Boy survives bite by one of world's deadliest spiders in Australia

The funnel web spider can kill a human in 15 minutes

Boy survives bite by one ofworld's deadliest spiders in Australia

A 10-year-old boy in Australia has survived a bite from one of the world's deadliest spiders.

Matthew Mitchell was clearing out the shed with his father in Sydney when he was bitten by the funnel web spider, which was hiding in a shoe.

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He survived after being given the biggest dose of anti-venom in the nation's history.

He was given 12 vials of anti-venom and his recovery has been described as "incredible".

According to the Telegraph, the general manager of the Australian Reptile Park, Tim Faulkner, said: "I've never heard of it - it's incredible. And to walk out of hospital a day later with no effects is a testament to the antivenom."

According to the Metro, Matthew told Australia's Daily Telegraph: "It sort of clawed onto me and all the legs and everything crawled around my finger and I couldn't get it off."

The spider was captured and taken to the Australian Reptile Park, which will milk its venom for use in future rescues.

Australian funnel-webs are one of the most dangerous groups of spiders in the world and are regarded by some to be the most deadly, both in terms of clinical cases and venom toxicity.

Boy survives bite by one ofworld's deadliest spiders in Australia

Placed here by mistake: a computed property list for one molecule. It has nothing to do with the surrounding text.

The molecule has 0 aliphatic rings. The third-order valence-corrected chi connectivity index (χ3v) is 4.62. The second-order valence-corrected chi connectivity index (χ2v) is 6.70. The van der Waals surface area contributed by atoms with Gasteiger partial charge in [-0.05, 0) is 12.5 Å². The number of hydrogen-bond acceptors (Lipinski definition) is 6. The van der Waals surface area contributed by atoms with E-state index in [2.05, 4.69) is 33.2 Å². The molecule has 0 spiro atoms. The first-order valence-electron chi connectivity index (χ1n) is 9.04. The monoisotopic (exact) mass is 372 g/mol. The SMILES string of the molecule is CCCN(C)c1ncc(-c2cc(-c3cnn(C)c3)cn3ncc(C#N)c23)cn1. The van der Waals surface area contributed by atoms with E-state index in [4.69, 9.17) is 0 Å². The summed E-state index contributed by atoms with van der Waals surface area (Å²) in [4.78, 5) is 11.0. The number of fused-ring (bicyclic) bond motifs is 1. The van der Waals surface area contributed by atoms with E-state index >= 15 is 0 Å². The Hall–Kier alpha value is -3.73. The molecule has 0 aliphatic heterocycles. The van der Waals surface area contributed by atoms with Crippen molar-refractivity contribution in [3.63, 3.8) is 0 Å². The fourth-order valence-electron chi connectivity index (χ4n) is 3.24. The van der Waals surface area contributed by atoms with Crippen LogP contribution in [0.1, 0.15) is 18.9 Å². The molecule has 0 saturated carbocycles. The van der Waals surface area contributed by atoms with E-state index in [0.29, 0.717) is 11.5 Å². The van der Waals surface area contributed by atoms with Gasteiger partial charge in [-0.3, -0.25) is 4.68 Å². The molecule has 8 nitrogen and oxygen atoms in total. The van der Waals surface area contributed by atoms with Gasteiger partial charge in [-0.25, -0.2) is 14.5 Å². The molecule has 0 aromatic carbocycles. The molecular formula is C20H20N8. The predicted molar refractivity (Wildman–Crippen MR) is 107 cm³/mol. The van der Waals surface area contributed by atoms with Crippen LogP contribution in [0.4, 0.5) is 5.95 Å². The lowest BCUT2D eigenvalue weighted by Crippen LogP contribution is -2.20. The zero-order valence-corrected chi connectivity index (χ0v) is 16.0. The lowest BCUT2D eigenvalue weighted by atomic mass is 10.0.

They are attracted to water and hence are often found in swimming pools, into which they often fall while wandering. The spiders can survive immersion in water for several hours and can deliver a bite when removed from the water. They also show up in garages and yards in suburban Sydney, as in the case of Matthew Mitchell.

Funnel-web spiders are not normally aggressive, but they will defend themselves vigorously if frightened or threatened. During an attack, the funnel-web spider generally maintains a tight grip on its victim and bites repeatedly, making it an especially traumatic experience and increasing the risk of severe envenomation.

There have been 27 recorded deaths in Australia in the last 100 years from spider bites. Most victims were young, ill or infirm. Bites from Sydney funnel-web spiders have caused thirteen deaths (seven in children).In all cases where the sex of the biting spider could be determined, it was found to be the male of the species.

Anti-venom has limited its potential threat since it was produced in the 1980s.

World's most venomous spiders

World's most venomous spiders